Artemisinin and its derivatives were found to be very effective drugs to treat malaria and a combination containing the derivative artemether and another Chinese drug, lumefantrine, was registered in China in the early 90s. This same artemisinin-based combination therapy was later registered in Europe in 1999 by Novartis as Coartem and this combination is still used today. Artemisinin Combination Therapies or ACTs have had a major impact on reducing malaria mortality over the past 15-20 years, however, there is now evidence of emerging resistance to these drugs in the Greater Mekong Subregion highlighting the need for new drugs with different mechanisms of action.
Looking forward, new medicines have a somewhat different role to fill for the goals of eradication. “We need to clear all forms of parasite from the human host and in doing so, disrupt the transmission cycle. New drugs will also be needed to protect the malaria-free population such that disease is not reintroduced back into these groups. We also need new medicines that focus on improved patient compliance, ideally with a single dose administration, and medicines that are suitable for vulnerable populations including children and pregnant women,” she said.
To address these challenges, global partnerships that combine the expertise and skillsets that exist within academia, the pharmaceutical industry and endemic countries have shown the greatest promise for success.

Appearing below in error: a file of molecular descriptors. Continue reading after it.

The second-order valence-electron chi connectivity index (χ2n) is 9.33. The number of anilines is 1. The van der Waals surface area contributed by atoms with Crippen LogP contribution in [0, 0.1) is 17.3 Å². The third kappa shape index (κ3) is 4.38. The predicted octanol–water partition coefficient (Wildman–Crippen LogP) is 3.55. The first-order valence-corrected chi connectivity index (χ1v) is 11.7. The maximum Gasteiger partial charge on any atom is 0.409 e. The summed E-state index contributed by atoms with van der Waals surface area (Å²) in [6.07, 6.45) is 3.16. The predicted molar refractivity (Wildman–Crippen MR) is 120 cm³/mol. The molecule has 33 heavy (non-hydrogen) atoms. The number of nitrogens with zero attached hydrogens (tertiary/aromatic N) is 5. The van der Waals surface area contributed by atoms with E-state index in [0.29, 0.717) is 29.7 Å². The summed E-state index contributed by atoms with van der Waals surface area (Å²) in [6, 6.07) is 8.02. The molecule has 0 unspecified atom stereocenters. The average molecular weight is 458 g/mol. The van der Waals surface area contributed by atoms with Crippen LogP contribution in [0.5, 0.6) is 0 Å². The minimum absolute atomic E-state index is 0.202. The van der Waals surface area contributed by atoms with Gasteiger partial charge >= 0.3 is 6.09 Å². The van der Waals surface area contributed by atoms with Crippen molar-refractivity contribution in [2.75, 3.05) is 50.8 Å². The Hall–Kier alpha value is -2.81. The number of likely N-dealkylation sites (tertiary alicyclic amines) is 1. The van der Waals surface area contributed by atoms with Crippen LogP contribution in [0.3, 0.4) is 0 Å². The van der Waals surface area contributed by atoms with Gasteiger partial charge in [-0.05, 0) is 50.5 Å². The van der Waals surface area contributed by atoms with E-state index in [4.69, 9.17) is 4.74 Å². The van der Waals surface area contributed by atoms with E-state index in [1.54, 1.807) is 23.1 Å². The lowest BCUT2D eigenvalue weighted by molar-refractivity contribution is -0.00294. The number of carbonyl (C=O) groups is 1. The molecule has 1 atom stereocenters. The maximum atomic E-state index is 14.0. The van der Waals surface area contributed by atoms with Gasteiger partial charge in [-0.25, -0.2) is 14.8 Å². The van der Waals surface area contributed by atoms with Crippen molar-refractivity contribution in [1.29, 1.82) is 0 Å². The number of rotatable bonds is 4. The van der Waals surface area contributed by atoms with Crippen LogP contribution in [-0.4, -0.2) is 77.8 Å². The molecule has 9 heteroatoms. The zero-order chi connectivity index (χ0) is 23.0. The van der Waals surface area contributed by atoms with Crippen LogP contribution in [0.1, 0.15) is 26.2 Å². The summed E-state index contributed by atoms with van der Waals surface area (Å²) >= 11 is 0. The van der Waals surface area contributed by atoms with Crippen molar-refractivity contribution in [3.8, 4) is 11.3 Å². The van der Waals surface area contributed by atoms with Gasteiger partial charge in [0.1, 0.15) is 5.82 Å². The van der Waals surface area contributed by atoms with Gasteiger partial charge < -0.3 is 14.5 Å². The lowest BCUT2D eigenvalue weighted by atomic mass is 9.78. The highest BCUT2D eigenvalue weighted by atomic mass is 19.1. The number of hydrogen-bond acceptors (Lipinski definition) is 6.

One of the best-known partnerships is a product development partnership (PDP) known as the Medicines for Malaria Venture (MMV). As a PDP, MMV brings together academic groups, government and non-government organisations, philanthropic groups and private industry with the goal to discover, develop and develop new, effective and affordable antimalarial drugs.
“One area where MMV has been instrumental is to establish centres of excellence and expertise around the world to study the complex lifecycle stages of the parasite. This enables the effectiveness of drugs against the different stages to be tested and it would be almost impossible to find all of these skills within a single institution.
“These centres ensure that we have the tools available to address the challenges of antimalarial drug discovery. MMV also provides access to the wide-ranging skills and expertise needed to take a new molecule from the early hit stage through lead optimisation and into preclinical and clinical development in accordance with industry best-practice standards,” Professor Charman said.
So, what does it take to eliminate malaria? First, it takes a vision – a world where there is no malaria.
“It also requires goals and targets that set the agenda for eradication, and a plan to deliver the objectives of those goals. It takes multiple strategies and approaches to fulfilling the goals of the plan. And finally, it takes committed people working around the world in different areas with different skill sets to discover and develop new drugs; collectively working as a global village to address the many challenges associated with malaria eradication.” Professor Charman said.